The statistics suggest that drug possession offences across the state increased from a rate of around 150 incidents per 100,000 people, to around 275 per 100,000 over that period of time. Drug possession was more prolific in regional areas, where it increased from around 175 incidents per 100,000, to over 350.

The study found that the characteristics of drug users has also changed over time; for instance, the percentage of female offenders has increased from 18% in 2011 to over 22% in 2015. Offenders located within metropolitan regions were more likely to be aged between 20 and 29 at the time of their first offence, while those in country areas were more likely to be aged over 40.

Why is the War on Drugs Failing?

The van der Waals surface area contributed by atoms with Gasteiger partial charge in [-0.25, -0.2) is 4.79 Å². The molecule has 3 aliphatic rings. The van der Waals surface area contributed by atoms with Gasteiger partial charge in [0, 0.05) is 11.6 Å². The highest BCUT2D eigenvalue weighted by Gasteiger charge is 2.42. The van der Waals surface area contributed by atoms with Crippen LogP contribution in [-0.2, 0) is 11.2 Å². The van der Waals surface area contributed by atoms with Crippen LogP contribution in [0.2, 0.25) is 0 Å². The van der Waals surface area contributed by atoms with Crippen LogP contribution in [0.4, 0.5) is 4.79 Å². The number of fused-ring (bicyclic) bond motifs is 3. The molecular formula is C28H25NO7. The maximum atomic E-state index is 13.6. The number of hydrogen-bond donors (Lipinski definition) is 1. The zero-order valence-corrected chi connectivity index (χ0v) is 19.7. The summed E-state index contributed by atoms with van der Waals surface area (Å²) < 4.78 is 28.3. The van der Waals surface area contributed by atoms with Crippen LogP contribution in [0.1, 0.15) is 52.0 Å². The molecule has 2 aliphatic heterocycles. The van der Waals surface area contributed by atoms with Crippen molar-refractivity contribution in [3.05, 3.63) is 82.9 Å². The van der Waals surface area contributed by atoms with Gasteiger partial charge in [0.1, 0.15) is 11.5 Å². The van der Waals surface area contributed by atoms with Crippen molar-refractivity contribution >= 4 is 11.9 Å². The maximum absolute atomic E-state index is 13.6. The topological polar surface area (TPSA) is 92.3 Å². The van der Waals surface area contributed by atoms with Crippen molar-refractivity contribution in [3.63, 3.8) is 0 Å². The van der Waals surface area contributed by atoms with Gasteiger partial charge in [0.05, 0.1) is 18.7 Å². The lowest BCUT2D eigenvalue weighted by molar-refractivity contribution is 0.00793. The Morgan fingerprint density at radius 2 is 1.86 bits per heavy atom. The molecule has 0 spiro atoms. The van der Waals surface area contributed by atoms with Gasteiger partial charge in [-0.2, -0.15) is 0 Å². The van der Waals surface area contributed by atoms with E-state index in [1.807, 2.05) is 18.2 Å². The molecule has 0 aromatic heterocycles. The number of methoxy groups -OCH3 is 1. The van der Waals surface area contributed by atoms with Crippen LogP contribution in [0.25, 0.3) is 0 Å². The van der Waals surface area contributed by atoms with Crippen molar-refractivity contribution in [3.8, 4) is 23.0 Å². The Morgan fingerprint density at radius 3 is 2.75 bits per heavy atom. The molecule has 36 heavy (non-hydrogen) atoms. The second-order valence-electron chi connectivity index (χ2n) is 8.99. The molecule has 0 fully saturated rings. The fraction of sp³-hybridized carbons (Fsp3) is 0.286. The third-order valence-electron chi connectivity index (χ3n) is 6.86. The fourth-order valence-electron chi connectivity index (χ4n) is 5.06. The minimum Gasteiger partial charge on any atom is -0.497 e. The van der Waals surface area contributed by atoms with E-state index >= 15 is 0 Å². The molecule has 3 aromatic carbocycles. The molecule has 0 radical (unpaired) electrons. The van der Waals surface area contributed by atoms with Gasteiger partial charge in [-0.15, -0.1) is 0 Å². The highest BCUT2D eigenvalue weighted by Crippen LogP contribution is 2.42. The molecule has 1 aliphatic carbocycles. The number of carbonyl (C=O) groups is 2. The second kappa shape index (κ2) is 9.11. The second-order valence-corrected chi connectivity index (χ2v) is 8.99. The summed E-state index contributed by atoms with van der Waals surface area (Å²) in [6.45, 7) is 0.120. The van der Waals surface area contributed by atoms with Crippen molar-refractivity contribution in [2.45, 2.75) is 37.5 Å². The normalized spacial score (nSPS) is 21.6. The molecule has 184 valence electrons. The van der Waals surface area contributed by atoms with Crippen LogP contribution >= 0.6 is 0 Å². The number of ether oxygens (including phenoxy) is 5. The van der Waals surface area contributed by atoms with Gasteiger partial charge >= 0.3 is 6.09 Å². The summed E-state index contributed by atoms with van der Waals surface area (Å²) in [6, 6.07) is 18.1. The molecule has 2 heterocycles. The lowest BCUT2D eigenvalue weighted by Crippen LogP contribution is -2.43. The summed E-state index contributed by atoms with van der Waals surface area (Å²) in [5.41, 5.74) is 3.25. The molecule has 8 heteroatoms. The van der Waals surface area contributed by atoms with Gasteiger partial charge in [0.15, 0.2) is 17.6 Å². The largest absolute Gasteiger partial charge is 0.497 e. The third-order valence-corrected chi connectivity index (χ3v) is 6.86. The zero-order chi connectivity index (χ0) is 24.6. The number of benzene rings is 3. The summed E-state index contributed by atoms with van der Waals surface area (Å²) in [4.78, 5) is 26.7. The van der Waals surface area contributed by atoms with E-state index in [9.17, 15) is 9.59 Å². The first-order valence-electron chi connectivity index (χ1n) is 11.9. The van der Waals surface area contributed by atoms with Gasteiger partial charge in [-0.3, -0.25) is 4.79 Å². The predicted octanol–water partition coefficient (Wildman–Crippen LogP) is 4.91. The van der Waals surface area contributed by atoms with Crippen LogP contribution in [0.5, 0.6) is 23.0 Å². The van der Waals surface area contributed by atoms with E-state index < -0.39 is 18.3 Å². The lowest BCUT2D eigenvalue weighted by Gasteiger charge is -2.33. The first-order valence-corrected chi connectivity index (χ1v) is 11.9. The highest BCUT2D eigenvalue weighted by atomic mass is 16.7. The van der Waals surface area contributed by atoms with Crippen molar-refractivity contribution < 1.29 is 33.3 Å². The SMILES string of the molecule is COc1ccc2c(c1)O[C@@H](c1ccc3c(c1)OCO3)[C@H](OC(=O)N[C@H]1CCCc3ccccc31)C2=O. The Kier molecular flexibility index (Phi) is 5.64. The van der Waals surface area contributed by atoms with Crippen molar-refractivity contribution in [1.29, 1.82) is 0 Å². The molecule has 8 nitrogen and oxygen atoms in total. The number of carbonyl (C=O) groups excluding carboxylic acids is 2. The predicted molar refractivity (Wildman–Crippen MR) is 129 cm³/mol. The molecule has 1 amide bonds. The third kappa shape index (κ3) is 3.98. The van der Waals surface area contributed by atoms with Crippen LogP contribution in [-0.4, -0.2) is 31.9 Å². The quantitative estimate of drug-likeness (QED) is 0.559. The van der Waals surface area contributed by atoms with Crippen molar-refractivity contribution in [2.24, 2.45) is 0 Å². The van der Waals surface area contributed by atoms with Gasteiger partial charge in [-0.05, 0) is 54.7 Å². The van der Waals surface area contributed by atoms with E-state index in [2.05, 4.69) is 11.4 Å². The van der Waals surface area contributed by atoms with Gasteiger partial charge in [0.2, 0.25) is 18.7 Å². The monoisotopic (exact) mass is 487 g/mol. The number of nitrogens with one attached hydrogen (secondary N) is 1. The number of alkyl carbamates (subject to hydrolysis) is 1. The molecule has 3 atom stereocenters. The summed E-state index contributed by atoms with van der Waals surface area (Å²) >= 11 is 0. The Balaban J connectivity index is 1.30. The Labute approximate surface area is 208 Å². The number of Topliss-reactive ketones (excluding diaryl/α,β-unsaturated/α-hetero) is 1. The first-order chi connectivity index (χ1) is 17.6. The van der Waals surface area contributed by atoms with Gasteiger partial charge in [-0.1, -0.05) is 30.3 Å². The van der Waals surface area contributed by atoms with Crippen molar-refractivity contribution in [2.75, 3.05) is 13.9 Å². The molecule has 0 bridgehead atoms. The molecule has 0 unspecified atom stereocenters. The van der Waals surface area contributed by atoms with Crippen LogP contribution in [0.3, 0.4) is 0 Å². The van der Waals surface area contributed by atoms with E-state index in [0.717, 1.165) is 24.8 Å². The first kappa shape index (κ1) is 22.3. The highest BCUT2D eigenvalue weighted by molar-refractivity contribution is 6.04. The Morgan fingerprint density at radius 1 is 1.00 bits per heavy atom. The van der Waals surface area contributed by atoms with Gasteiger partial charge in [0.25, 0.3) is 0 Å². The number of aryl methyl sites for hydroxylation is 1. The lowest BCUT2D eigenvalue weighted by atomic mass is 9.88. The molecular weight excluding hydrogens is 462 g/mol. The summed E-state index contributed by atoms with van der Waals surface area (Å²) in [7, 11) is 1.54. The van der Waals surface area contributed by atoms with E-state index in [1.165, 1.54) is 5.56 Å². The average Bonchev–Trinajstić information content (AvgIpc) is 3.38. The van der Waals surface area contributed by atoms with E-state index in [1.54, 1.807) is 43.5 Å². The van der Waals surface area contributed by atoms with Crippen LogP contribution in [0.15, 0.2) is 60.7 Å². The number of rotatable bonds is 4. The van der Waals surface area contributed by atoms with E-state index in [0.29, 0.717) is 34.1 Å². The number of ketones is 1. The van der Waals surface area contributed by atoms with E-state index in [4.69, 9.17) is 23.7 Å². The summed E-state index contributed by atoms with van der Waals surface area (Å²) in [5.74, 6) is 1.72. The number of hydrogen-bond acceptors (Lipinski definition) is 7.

As outlined in several previous blogs, the increase in police resources has failed to reduce the use of illicit drugs in Australian communities, particularly rural areas and at targeted events like music festivals. It appears that users remain undeterred by the threat of police intervention and heavy penalties, even when they know that police and sniffer dogs will be present.

Given the trend, it seems futile for Australian taxpayers to plough hundreds of millions of dollars every year into detecting and prosecuting minor drug offences; which have clogged up our courts and lined the pockets of criminal defence lawyers, without reducing the rates of drug use.